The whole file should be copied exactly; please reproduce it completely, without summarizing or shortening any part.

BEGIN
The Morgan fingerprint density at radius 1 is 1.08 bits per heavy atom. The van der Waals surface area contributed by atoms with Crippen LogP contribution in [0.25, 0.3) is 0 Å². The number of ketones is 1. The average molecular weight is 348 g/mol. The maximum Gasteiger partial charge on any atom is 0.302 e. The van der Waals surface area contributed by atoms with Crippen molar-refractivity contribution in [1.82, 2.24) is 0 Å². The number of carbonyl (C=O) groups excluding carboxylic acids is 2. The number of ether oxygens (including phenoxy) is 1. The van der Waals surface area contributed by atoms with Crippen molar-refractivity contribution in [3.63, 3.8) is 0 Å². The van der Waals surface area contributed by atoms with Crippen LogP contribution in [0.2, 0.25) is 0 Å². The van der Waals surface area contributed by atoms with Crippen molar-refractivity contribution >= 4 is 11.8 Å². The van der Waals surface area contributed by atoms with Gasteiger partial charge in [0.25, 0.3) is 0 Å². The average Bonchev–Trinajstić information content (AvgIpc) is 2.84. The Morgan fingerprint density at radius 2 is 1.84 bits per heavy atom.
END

The Morgan fingerprint density at radius 1 is 1.08 bits per heavy atom. The van der Waals surface area contributed by atoms with Crippen LogP contribution in [0.25, 0.3) is 0 Å². The number of ketones is 1. The average molecular weight is 348 g/mol. The maximum Gasteiger partial charge on any atom is 0.302 e. The van der Waals surface area contributed by atoms with Crippen molar-refractivity contribution in [1.82, 2.24) is 0 Å². The number of carbonyl (C=O) groups excluding carboxylic acids is 2. The number of ether oxygens (including phenoxy) is 1. The van der Waals surface area contributed by atoms with Crippen molar-refractivity contribution in [3.63, 3.8) is 0 Å². The van der Waals surface area contributed by atoms with Crippen LogP contribution in [0.2, 0.25) is 0 Å². The van der Waals surface area contributed by atoms with Crippen molar-refractivity contribution >= 4 is 11.8 Å². The van der Waals surface area contributed by atoms with Gasteiger partial charge in [0.25, 0.3) is 0 Å². The average Bonchev–Trinajstić information content (AvgIpc) is 2.84. The Morgan fingerprint density at radius 2 is 1.84 bits per heavy atom.